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Exercise, throw out the Jiggs Dinner

The word is officially out in relation to Central Newfoundland.

We're porkers.

A study released from the Canadian Institute for Health Information said 31 per cent of people living within the Central Health Region are obese, the highest in the province, a dubious honour that used to belong to Labrador.

Why are so many of us packing on the pounds? And not even the kind putting some of us in the "little bit" or "somewhat" territory of overweight, but the unhealthy kind?

That number should be a wake-up call. Is it coincidental that the Central region has the highest incidence of Type II diabetes? Being very overweight and having adult-onset diabetes are known as lifestyle diseases. In other words, change part of your lifestyle for the better, and you reduce the chances of developing those conditions.

Newfoundlanders, and indeed much of the world where Western eating excess has been adopted, really have to change their attitudes towards eating and exercise.

There are some genetic conditions that may work against you. Human bodies are generally endomorphic, ectomorphic or mesomorphic. If you're an ectomorph, you're probably one of those people who can eat just anything you like and still not put weight. If you tend towards being a mesomorph, you're likely one of those who look like Mr. Muscles or Ms. Olympia without going to the gym. Then there are the endomorphs, the gang who swears that even looking at a piece of chocolate puts on 10 pounds.

But your endomorphic self shouldn't use genetics to explain your weight gain. "I'm not overweight, I just have big bones" is just that - an excuse. Thank God you don't have a real condition that can explain extreme weight gain, like having to take certain steroids to manage a serious health problem. Or Prader-Willi Syndrome, a genetic defect whose sufferers are incapable of feeling full, where some parents have to lock fridges and cupboards because Junior ate a 10-pound bag of raw bacon.

But Prader-Willi is extremely rare. We don't need to eat as much as we do; the French and Italians enjoy rich foods, but they don't SuperSize their portions - and "slow food" is the way to go, savouring the tastes with good company.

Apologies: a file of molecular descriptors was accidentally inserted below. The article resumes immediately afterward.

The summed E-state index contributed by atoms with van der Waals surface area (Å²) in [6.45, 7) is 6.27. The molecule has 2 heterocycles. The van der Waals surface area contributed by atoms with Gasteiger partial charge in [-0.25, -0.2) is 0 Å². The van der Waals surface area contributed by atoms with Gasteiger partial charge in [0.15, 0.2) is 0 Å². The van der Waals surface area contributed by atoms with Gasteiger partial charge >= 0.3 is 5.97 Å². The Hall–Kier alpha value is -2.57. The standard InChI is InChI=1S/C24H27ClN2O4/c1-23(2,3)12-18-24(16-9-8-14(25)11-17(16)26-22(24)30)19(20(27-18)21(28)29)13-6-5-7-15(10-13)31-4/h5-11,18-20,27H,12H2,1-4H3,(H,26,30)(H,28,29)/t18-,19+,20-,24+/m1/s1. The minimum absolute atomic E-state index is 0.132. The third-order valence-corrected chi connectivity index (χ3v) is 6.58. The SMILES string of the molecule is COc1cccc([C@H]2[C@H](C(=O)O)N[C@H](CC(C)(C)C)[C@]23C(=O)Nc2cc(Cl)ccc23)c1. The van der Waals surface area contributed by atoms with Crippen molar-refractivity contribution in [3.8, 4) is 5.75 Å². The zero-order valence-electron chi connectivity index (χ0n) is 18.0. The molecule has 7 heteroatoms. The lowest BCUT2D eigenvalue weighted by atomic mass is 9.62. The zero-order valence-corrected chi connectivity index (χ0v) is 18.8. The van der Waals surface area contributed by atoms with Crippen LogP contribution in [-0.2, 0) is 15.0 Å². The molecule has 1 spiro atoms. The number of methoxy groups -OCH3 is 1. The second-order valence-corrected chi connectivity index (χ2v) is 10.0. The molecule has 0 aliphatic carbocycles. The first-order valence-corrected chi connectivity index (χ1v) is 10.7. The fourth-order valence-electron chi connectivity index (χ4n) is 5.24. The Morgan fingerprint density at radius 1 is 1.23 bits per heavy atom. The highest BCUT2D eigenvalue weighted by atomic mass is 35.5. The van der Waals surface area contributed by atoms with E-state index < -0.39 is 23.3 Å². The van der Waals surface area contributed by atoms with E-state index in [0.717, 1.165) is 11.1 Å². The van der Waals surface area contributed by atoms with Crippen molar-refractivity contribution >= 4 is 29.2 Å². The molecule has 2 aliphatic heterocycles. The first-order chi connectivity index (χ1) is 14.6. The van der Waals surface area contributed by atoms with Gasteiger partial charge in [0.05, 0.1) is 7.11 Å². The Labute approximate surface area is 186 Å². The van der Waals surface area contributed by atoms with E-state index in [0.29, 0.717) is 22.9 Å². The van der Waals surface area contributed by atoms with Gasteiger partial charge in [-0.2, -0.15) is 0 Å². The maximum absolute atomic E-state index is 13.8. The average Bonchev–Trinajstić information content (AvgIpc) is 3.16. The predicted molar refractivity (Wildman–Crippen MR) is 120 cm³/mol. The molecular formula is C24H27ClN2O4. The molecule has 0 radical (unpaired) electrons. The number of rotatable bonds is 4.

And no matter how much Nan and Pop like their Jiggs dinner, food like that has got to go. Heart attack and stroke central! We need to enjoy the Newfoundland staples actually good for us, like fish, the wonder food, vegetables (locally grown if possible) not cooked to mush, "superberries" from the province's bogs, sweet and full of nutrition.

Sensible eating is one key opening the door to good health. The second key is exercise. Get away from your computers for a while. And it's not always expensive. In Grand Falls-Windsor, there are no shortages of sidewalks, and hiking trails are not far away. Don't forget about the best outdoor exercise facility around, at no cost - the Corduroy Brook Nature Trail, 10 kilometres of awesome.

We have enough genetic challenges in our makeup, like proneness to cardiovascular conditions. Many of us are not fisherpeople, farmers or outfitters, jobs where we need hearty foods and are burning calories at our work.

Our bodies are supposedly our temples, holy in their own way. It's our obligation to make sure those temples are long-lasting - so we can share a healthy future with our loved ones, and our communities.

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